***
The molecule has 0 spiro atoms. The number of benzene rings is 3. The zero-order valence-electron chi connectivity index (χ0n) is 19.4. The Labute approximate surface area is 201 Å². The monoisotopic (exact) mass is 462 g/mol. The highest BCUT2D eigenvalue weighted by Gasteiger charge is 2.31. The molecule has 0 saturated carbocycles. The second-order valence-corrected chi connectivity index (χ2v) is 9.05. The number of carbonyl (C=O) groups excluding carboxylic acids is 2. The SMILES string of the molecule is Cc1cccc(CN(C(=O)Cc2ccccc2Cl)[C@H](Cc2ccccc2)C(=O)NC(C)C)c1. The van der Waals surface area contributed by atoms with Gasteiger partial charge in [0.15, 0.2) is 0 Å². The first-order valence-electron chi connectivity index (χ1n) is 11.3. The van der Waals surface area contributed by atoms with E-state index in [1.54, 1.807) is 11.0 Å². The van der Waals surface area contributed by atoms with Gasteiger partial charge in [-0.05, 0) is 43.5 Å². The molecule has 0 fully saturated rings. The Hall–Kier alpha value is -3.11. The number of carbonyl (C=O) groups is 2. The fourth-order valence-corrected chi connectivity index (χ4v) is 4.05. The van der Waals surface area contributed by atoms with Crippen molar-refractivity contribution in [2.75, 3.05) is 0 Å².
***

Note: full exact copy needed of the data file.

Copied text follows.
The molecule has 0 spiro atoms. The number of benzene rings is 3. The zero-order valence-electron chi connectivity index (χ0n) is 19.4. The Labute approximate surface area is 201 Å². The monoisotopic (exact) mass is 462 g/mol. The highest BCUT2D eigenvalue weighted by Gasteiger charge is 2.31. The molecule has 0 saturated carbocycles. The second-order valence-corrected chi connectivity index (χ2v) is 9.05. The number of carbonyl (C=O) groups excluding carboxylic acids is 2. The SMILES string of the molecule is Cc1cccc(CN(C(=O)Cc2ccccc2Cl)[C@H](Cc2ccccc2)C(=O)NC(C)C)c1. The van der Waals surface area contributed by atoms with Gasteiger partial charge in [0.15, 0.2) is 0 Å². The first-order valence-electron chi connectivity index (χ1n) is 11.3. The van der Waals surface area contributed by atoms with E-state index in [1.54, 1.807) is 11.0 Å². The van der Waals surface area contributed by atoms with Gasteiger partial charge in [-0.05, 0) is 43.5 Å². The molecule has 0 fully saturated rings. The Hall–Kier alpha value is -3.11. The number of carbonyl (C=O) groups is 2. The fourth-order valence-corrected chi connectivity index (χ4v) is 4.05. The van der Waals surface area contributed by atoms with Crippen molar-refractivity contribution in [2.75, 3.05) is 0 Å².